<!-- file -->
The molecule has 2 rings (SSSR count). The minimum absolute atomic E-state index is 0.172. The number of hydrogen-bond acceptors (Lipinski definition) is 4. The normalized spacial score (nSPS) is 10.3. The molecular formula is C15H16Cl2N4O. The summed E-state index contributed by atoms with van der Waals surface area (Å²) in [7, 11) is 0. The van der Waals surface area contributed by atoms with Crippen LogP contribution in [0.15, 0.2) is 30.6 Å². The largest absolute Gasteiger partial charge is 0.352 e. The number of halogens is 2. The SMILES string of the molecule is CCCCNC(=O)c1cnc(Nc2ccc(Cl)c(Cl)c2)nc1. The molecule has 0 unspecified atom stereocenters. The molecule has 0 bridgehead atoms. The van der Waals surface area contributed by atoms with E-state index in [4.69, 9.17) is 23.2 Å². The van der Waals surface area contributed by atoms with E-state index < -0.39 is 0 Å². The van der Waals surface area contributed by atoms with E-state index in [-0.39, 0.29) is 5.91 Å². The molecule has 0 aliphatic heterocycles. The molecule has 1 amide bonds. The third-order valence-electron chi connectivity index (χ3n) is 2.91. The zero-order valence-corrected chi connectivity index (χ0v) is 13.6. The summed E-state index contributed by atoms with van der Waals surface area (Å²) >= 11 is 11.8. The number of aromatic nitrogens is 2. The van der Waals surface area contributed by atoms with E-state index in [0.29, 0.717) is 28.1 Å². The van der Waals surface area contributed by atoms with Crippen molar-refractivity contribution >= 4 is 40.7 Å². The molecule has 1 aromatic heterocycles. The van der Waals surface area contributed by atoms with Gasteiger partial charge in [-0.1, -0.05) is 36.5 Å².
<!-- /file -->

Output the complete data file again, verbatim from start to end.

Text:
The molecule has 2 rings (SSSR count). The minimum absolute atomic E-state index is 0.172. The number of hydrogen-bond acceptors (Lipinski definition) is 4. The normalized spacial score (nSPS) is 10.3. The molecular formula is C15H16Cl2N4O. The summed E-state index contributed by atoms with van der Waals surface area (Å²) in [7, 11) is 0. The van der Waals surface area contributed by atoms with Crippen LogP contribution in [0.15, 0.2) is 30.6 Å². The largest absolute Gasteiger partial charge is 0.352 e. The number of halogens is 2. The SMILES string of the molecule is CCCCNC(=O)c1cnc(Nc2ccc(Cl)c(Cl)c2)nc1. The molecule has 0 unspecified atom stereocenters. The molecule has 0 bridgehead atoms. The van der Waals surface area contributed by atoms with E-state index in [4.69, 9.17) is 23.2 Å². The van der Waals surface area contributed by atoms with E-state index < -0.39 is 0 Å². The van der Waals surface area contributed by atoms with E-state index in [-0.39, 0.29) is 5.91 Å². The molecule has 0 aliphatic heterocycles. The molecule has 1 amide bonds. The third-order valence-electron chi connectivity index (χ3n) is 2.91. The zero-order valence-corrected chi connectivity index (χ0v) is 13.6. The summed E-state index contributed by atoms with van der Waals surface area (Å²) >= 11 is 11.8. The number of aromatic nitrogens is 2. The van der Waals surface area contributed by atoms with E-state index in [0.29, 0.717) is 28.1 Å². The van der Waals surface area contributed by atoms with Crippen molar-refractivity contribution >= 4 is 40.7 Å². The molecule has 1 aromatic heterocycles. The van der Waals surface area contributed by atoms with Gasteiger partial charge in [-0.1, -0.05) is 36.5 Å².